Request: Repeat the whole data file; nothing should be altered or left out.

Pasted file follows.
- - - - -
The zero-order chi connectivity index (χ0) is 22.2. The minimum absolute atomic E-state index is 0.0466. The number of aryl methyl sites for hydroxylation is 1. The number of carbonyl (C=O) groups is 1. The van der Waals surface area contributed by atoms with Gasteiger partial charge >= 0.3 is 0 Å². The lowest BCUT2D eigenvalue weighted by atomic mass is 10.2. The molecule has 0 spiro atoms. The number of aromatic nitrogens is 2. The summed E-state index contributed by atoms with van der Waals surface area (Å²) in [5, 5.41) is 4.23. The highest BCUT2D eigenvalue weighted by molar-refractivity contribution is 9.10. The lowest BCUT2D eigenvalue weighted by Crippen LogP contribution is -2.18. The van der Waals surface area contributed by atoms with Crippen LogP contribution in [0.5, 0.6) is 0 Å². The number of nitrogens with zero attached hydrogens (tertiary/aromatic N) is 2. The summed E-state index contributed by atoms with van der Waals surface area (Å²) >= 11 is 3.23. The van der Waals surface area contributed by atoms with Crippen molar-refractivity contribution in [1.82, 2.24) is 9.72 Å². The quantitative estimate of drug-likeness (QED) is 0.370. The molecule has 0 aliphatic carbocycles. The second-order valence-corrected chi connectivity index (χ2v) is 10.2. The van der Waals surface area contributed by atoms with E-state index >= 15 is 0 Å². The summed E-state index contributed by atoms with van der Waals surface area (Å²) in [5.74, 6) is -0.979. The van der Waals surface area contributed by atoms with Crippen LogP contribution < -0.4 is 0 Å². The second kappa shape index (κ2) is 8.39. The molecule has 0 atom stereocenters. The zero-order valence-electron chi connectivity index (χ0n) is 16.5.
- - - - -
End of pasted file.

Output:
The zero-order chi connectivity index (χ0) is 22.2. The minimum absolute atomic E-state index is 0.0466. The number of aryl methyl sites for hydroxylation is 1. The number of carbonyl (C=O) groups is 1. The van der Waals surface area contributed by atoms with Gasteiger partial charge >= 0.3 is 0 Å². The lowest BCUT2D eigenvalue weighted by atomic mass is 10.2. The molecule has 0 spiro atoms. The number of aromatic nitrogens is 2. The summed E-state index contributed by atoms with van der Waals surface area (Å²) in [5, 5.41) is 4.23. The highest BCUT2D eigenvalue weighted by molar-refractivity contribution is 9.10. The lowest BCUT2D eigenvalue weighted by Crippen LogP contribution is -2.18. The van der Waals surface area contributed by atoms with Crippen LogP contribution in [0.5, 0.6) is 0 Å². The number of nitrogens with zero attached hydrogens (tertiary/aromatic N) is 2. The summed E-state index contributed by atoms with van der Waals surface area (Å²) >= 11 is 3.23. The van der Waals surface area contributed by atoms with Crippen molar-refractivity contribution in [1.82, 2.24) is 9.72 Å². The quantitative estimate of drug-likeness (QED) is 0.370. The molecule has 0 aliphatic carbocycles. The second-order valence-corrected chi connectivity index (χ2v) is 10.2. The van der Waals surface area contributed by atoms with E-state index >= 15 is 0 Å². The summed E-state index contributed by atoms with van der Waals surface area (Å²) in [5.74, 6) is -0.979. The van der Waals surface area contributed by atoms with Crippen LogP contribution < -0.4 is 0 Å². The second kappa shape index (κ2) is 8.39. The molecule has 0 atom stereocenters. The zero-order valence-electron chi connectivity index (χ0n) is 16.5.